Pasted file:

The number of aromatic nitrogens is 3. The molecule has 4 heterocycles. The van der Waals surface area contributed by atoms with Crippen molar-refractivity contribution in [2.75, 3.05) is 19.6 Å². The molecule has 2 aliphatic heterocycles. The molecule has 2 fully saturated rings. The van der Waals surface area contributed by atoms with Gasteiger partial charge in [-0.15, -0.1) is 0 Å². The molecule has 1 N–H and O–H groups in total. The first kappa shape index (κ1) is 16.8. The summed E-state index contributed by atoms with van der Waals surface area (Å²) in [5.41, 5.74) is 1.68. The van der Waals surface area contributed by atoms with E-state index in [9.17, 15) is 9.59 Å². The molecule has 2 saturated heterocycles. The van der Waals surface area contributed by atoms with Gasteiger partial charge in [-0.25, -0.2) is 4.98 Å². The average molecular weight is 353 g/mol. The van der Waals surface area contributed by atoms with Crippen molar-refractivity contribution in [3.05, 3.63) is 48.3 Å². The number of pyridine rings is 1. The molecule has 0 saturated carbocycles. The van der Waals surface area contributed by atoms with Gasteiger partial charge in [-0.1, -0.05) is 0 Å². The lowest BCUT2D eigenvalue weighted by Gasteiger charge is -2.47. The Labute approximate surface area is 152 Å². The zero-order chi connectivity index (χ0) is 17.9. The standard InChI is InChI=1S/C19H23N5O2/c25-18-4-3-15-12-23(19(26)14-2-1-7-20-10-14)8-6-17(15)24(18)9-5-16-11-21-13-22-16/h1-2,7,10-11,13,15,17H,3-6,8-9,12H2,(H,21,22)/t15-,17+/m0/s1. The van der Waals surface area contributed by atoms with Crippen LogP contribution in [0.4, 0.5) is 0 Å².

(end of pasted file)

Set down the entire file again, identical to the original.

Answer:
The number of aromatic nitrogens is 3. The molecule has 4 heterocycles. The van der Waals surface area contributed by atoms with Crippen molar-refractivity contribution in [2.75, 3.05) is 19.6 Å². The molecule has 2 aliphatic heterocycles. The molecule has 2 fully saturated rings. The van der Waals surface area contributed by atoms with Gasteiger partial charge in [-0.15, -0.1) is 0 Å². The molecule has 1 N–H and O–H groups in total. The first kappa shape index (κ1) is 16.8. The summed E-state index contributed by atoms with van der Waals surface area (Å²) in [5.41, 5.74) is 1.68. The van der Waals surface area contributed by atoms with E-state index in [9.17, 15) is 9.59 Å². The molecule has 2 saturated heterocycles. The van der Waals surface area contributed by atoms with Gasteiger partial charge in [-0.25, -0.2) is 4.98 Å². The average molecular weight is 353 g/mol. The van der Waals surface area contributed by atoms with Crippen molar-refractivity contribution in [3.05, 3.63) is 48.3 Å². The number of pyridine rings is 1. The molecule has 0 saturated carbocycles. The van der Waals surface area contributed by atoms with Gasteiger partial charge in [-0.1, -0.05) is 0 Å². The lowest BCUT2D eigenvalue weighted by Gasteiger charge is -2.47. The Labute approximate surface area is 152 Å². The zero-order chi connectivity index (χ0) is 17.9. The standard InChI is InChI=1S/C19H23N5O2/c25-18-4-3-15-12-23(19(26)14-2-1-7-20-10-14)8-6-17(15)24(18)9-5-16-11-21-13-22-16/h1-2,7,10-11,13,15,17H,3-6,8-9,12H2,(H,21,22)/t15-,17+/m0/s1. The van der Waals surface area contributed by atoms with Crippen LogP contribution in [0.4, 0.5) is 0 Å².